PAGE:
Investing in our planet
The focus of this year’s Earth Day was to persuade businesses, governments and citizens around the world to do more in investing in our planet.
While Earth Day serves as a good occasion to highlight climate action, it cannot stop there. That passion and verve needs to be harnessed every day. We have teamed up with our partners Cloverly and u impact to share how this year’s Earth Day theme can move from words to action – even after the day has passed.
- What can businesses do to better invest in our planet?
- What is the biggest challenge faced by businesses when it comes to investing in our future, and how can we overcome it?
- How can we best support and empower the financial industry to invest in our planet and future?
What can businesses do to better invest in our planet?
When it comes to investing in our planet, banks, in particular, possess a diverse toolbox. From promoting sustainable finance products, defining sustainability targets & reporting guidelines to including ESG considerations in decision-making, financial service providers have the right base to do good.
The latest IPCC report made it clear: there is sufficient global capital to close global investment gaps, what’s lacking is the redirection of that capital to climate action. This is where banks come in. Being at the center of capital flows, banks are in a great position to be at the forefront of sustainable finance.
There’s an amazing opportunity in the banking & finance world right now to stake a claim in the sustainability transformation. This can be done by providing the foundation to help drive innovation and support the transition to a low carbon economy – either by offering competitive green loan programs or by offering next-generation green banking products that inspire and engage their customers.
[Read more: What can banks do to fight climate change?]
It helps to consider climate action like other more familiar investments, ensuring balance between timeline, scope, risk, and impact. As businesses look to scale their investments, they should prioritize and fund the large-scale infrastructure changes needed to ensure a sustainable future but also balance that with immediate actions to help reduce the amount of carbon in the air today.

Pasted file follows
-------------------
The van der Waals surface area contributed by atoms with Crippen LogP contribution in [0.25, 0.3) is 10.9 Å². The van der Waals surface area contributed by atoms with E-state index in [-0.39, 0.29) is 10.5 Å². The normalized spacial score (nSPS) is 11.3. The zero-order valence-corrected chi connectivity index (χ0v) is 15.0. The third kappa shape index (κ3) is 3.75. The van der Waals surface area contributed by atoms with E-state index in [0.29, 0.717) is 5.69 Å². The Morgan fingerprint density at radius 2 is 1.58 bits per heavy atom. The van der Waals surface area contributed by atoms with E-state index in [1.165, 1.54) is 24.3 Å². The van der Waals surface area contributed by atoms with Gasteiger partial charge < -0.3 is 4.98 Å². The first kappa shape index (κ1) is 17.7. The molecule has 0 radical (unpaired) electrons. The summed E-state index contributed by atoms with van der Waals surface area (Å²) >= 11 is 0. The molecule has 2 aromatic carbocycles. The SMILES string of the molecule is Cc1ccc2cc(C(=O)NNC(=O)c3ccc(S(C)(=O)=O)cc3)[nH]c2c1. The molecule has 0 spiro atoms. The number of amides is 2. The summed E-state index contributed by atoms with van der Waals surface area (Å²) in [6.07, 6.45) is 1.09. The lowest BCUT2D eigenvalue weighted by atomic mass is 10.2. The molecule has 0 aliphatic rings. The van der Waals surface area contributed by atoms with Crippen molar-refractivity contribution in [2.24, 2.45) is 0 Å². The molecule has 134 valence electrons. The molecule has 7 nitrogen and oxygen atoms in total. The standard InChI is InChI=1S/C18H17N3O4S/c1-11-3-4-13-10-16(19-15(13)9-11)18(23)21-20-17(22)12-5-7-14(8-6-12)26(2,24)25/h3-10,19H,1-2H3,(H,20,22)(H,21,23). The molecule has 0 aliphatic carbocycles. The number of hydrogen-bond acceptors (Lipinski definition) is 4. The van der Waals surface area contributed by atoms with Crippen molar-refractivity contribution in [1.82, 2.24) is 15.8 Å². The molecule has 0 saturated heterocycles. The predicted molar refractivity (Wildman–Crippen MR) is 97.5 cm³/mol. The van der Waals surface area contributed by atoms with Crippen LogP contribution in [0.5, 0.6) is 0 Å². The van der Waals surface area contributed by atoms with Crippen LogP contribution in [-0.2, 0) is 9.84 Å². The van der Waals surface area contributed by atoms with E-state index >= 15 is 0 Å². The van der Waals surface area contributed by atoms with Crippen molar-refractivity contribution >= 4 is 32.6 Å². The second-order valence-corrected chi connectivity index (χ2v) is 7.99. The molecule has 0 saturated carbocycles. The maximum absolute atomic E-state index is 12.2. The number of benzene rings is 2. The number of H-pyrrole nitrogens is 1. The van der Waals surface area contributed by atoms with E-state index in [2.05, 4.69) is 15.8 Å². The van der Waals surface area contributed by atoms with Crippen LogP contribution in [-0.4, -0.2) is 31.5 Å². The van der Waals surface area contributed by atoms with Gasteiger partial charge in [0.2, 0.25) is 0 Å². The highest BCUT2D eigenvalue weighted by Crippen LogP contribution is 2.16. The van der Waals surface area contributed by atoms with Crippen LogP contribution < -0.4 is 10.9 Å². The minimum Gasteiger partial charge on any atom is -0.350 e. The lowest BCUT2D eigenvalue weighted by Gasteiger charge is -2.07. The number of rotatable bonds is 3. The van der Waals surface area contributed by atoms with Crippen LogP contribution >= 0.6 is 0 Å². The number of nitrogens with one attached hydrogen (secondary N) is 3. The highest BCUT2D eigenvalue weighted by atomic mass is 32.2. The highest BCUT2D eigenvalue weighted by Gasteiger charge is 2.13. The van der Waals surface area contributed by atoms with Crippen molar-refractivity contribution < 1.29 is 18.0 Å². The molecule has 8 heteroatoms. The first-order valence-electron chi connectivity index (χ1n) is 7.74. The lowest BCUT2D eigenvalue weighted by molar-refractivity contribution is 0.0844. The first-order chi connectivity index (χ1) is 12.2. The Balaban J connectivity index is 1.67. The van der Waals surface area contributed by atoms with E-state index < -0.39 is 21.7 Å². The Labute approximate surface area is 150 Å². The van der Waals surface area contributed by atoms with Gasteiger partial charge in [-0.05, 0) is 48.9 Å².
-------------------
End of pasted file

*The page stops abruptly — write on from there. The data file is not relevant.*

Considering action through the hierarchy of removal, reduction, and offsetting helps to place the right priority on the right action. Creating a carbon offset portfolio represents an opportunity to also fund critical projects and technologies that will be a critical parallel path to large infrastructure changes.
It’s important that banks adapt and embrace the changing business models that are needed to create a sustainable world. Financing green and sustainable projects, such as wind or solar projects, requires large upfront expenditures.
This means a move away from operating cost-based systems towards capital expenditure-based ones where banks play a pivotal role facilitating the channeling of investment. It’s estimated that 80% of the capital required to support a transition to a sustainable low-carbon world will need to come from private sources.
[Dive deeper: u impact and ecolytiq ink new partnership]
This change in mindset needs to be adopted by decisionmakers in banks and communicated with investors, so they are empowered to vote for a sustainable planet with the investment choices they make.
What is the biggest challenge faced by businesses when it comes to investing in our planet, and how can we overcome it?
Sustainability is not a quick fix, and neither is implementing credible and long-lasting sustainability measures. In the fight for market distinction, many businesses are falling into the greenwashing trap – a growth-crushing practice which negatively affects business reputation. And with increasing anti-greenwashing regulations on the horizon, practicing false, exaggerated or deceptive claims clearly are never worth the risk.
Investing in our planet does not stop at greenwashing. For those businesses looking to provide credible sustainability offerings and funds, many are still faced with ongoing challenges, the biggest one being a lack of standardization in the world of ESG.
Whether it be the definition itself or the measurement criteria set out to assess ESG ratings, the industry is seriously lacking in transparent and comparable data, both within and across industries. As a result, oil companies might end up with relatively high ESG ratings, when in reality they should be interpreted as facing relatively low risk compared to similar companies in the same industry.